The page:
Read the full text in The Journal of Infectious Diseases here 

View/download the related editorial, Point of Care Testing for Malaria Using LAMP, Loop Mediated Isothermal Amplification

 

 

Tuesday
Sep162014

Prevalence of asymptomatic malaria and bed net ownership and use in Bhutan, 2013: a country earmarked for malaria elimination


Results from a study published September 4 in Malaria Journal, on bednet ownership and use in Bhutan has reported the country appears on track toward malaria elimination! Among the findings, four sub-districts in Bhutan had very high coverage of long-lasting insecticide treated nets (LLINs), while two areas with historically high malaria incidence rates had shown continual decreases in cases reported through passive detection.

Read the full paper online here.

Tuesday
Sep162014

New Burnet Institute research uncovers proteins for effective malaria vaccines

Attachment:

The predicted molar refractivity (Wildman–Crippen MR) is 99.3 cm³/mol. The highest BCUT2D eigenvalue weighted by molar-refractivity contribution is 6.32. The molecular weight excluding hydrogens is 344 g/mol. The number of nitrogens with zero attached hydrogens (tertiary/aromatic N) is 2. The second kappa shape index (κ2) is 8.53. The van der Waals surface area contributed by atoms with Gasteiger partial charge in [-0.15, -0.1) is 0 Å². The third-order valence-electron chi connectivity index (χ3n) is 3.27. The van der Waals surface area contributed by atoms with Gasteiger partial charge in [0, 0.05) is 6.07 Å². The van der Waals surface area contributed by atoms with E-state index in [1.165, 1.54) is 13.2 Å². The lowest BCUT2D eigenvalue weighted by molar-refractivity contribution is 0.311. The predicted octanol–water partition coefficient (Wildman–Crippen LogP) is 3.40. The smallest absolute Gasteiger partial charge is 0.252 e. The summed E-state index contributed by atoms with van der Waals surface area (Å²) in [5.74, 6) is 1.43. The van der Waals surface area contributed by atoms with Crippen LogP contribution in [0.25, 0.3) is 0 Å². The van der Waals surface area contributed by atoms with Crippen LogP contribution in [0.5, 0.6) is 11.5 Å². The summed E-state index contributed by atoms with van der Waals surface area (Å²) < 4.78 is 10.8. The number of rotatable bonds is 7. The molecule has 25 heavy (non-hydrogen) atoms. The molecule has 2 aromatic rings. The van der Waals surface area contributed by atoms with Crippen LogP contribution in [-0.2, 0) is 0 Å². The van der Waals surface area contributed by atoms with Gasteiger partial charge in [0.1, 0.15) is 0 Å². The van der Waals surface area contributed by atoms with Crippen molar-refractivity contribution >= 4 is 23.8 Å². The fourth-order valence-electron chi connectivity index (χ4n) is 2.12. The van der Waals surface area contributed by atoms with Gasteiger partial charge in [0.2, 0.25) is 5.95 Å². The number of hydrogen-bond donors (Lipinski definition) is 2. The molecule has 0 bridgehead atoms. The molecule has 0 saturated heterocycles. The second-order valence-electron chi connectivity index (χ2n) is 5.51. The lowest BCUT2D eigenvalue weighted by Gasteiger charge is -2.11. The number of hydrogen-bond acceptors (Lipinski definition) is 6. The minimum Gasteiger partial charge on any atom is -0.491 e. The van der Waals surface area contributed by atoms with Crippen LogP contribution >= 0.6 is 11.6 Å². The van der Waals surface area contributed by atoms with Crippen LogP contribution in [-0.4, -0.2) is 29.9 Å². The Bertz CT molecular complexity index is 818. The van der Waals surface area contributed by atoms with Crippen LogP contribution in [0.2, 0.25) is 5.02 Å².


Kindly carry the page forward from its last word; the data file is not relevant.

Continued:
Research from APMEN Partner Institution, Burnet Institute in Melbourne, Australia have uncovered a group of proteins that could form the basis for innovative diagnostics and effective vaccines against malaria. The findings, published in British Medical Journal, revealed several antigen-specific antibodies that were associated with active infection and protective immunity, which may be useful biomarkers to coordinate further research, particularly for P. vivax in the Asia Pacific region. 

Read the Burnet Institute media release here.

Tuesday
Sep162014

Measuring progress in global health

A special issue of Transactions of the Royal Society of Tropical Medicine & Hygiene, the 'Measuring Progress' series; a collection of papers published including Mnzava et al.'s Malaria vector control at a crossroads: public health entomology and the drive to elimination',will be available free online until the end of November 2014.